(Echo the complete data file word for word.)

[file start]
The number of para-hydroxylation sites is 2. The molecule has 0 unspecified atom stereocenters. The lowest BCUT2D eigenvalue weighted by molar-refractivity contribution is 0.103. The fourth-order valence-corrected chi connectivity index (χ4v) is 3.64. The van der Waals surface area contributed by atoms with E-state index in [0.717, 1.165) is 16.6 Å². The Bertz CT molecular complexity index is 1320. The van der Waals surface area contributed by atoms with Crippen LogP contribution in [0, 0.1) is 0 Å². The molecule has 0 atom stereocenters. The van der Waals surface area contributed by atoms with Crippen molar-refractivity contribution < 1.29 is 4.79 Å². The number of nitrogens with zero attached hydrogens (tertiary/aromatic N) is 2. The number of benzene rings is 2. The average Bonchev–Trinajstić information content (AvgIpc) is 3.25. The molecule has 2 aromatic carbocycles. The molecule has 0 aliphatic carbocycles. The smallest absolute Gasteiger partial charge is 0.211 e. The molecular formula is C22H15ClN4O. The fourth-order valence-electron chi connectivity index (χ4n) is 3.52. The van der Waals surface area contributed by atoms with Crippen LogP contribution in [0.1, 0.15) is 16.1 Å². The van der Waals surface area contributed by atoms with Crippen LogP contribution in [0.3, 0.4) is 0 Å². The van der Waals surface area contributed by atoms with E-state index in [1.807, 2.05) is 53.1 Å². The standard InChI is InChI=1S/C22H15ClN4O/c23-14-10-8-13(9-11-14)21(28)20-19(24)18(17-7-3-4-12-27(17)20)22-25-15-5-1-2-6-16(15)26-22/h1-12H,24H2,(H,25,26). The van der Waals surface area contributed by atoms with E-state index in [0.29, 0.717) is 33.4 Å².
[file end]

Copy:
The number of para-hydroxylation sites is 2. The molecule has 0 unspecified atom stereocenters. The lowest BCUT2D eigenvalue weighted by molar-refractivity contribution is 0.103. The fourth-order valence-corrected chi connectivity index (χ4v) is 3.64. The van der Waals surface area contributed by atoms with E-state index in [0.717, 1.165) is 16.6 Å². The Bertz CT molecular complexity index is 1320. The van der Waals surface area contributed by atoms with Crippen LogP contribution in [0, 0.1) is 0 Å². The molecule has 0 atom stereocenters. The van der Waals surface area contributed by atoms with Crippen molar-refractivity contribution < 1.29 is 4.79 Å². The number of nitrogens with zero attached hydrogens (tertiary/aromatic N) is 2. The number of benzene rings is 2. The average Bonchev–Trinajstić information content (AvgIpc) is 3.25. The molecule has 2 aromatic carbocycles. The molecule has 0 aliphatic carbocycles. The smallest absolute Gasteiger partial charge is 0.211 e. The molecular formula is C22H15ClN4O. The fourth-order valence-electron chi connectivity index (χ4n) is 3.52. The van der Waals surface area contributed by atoms with Crippen LogP contribution in [0.1, 0.15) is 16.1 Å². The van der Waals surface area contributed by atoms with Crippen LogP contribution in [0.3, 0.4) is 0 Å². The van der Waals surface area contributed by atoms with E-state index in [1.807, 2.05) is 53.1 Å². The standard InChI is InChI=1S/C22H15ClN4O/c23-14-10-8-13(9-11-14)21(28)20-19(24)18(17-7-3-4-12-27(17)20)22-25-15-5-1-2-6-16(15)26-22/h1-12H,24H2,(H,25,26). The van der Waals surface area contributed by atoms with E-state index in [0.29, 0.717) is 33.4 Å².